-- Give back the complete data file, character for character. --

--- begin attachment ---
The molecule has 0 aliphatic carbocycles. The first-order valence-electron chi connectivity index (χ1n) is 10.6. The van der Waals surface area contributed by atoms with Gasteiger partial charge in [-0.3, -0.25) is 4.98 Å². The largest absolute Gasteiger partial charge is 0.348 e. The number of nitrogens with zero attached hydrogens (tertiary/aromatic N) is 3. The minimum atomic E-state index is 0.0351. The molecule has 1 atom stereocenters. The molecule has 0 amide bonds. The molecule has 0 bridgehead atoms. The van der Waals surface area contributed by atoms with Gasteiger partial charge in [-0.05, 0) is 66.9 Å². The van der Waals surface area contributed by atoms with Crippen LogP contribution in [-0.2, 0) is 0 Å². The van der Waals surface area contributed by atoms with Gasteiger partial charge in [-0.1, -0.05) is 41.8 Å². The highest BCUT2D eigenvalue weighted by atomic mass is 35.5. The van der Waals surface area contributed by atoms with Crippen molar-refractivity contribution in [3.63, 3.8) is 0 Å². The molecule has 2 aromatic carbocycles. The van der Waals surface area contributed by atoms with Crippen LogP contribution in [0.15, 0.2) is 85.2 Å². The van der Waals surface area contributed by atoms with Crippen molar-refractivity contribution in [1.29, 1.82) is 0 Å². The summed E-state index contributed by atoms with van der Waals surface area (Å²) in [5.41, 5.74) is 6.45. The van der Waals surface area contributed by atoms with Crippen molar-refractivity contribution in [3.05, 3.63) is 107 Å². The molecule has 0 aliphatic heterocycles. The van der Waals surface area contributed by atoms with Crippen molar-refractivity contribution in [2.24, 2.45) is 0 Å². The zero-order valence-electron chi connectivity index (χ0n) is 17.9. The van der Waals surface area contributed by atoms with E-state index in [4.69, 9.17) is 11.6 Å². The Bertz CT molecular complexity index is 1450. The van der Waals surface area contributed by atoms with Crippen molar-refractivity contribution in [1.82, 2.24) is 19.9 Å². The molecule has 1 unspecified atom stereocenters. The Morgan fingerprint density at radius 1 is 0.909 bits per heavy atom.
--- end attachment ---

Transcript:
The molecule has 0 aliphatic carbocycles. The first-order valence-electron chi connectivity index (χ1n) is 10.6. The van der Waals surface area contributed by atoms with Gasteiger partial charge in [-0.3, -0.25) is 4.98 Å². The largest absolute Gasteiger partial charge is 0.348 e. The number of nitrogens with zero attached hydrogens (tertiary/aromatic N) is 3. The minimum atomic E-state index is 0.0351. The molecule has 1 atom stereocenters. The molecule has 0 amide bonds. The molecule has 0 bridgehead atoms. The van der Waals surface area contributed by atoms with Gasteiger partial charge in [-0.05, 0) is 66.9 Å². The van der Waals surface area contributed by atoms with Crippen LogP contribution in [-0.2, 0) is 0 Å². The van der Waals surface area contributed by atoms with Gasteiger partial charge in [-0.1, -0.05) is 41.8 Å². The highest BCUT2D eigenvalue weighted by atomic mass is 35.5. The van der Waals surface area contributed by atoms with Crippen molar-refractivity contribution in [3.63, 3.8) is 0 Å². The molecule has 2 aromatic carbocycles. The van der Waals surface area contributed by atoms with Crippen LogP contribution in [0.15, 0.2) is 85.2 Å². The van der Waals surface area contributed by atoms with Crippen molar-refractivity contribution in [1.29, 1.82) is 0 Å². The summed E-state index contributed by atoms with van der Waals surface area (Å²) in [5.41, 5.74) is 6.45. The van der Waals surface area contributed by atoms with Crippen molar-refractivity contribution in [3.05, 3.63) is 107 Å². The molecule has 0 aliphatic heterocycles. The van der Waals surface area contributed by atoms with Crippen molar-refractivity contribution in [2.24, 2.45) is 0 Å². The zero-order valence-electron chi connectivity index (χ0n) is 17.9. The van der Waals surface area contributed by atoms with E-state index in [4.69, 9.17) is 11.6 Å². The Bertz CT molecular complexity index is 1450. The van der Waals surface area contributed by atoms with Crippen molar-refractivity contribution in [1.82, 2.24) is 19.9 Å². The molecule has 1 unspecified atom stereocenters. The Morgan fingerprint density at radius 1 is 0.909 bits per heavy atom.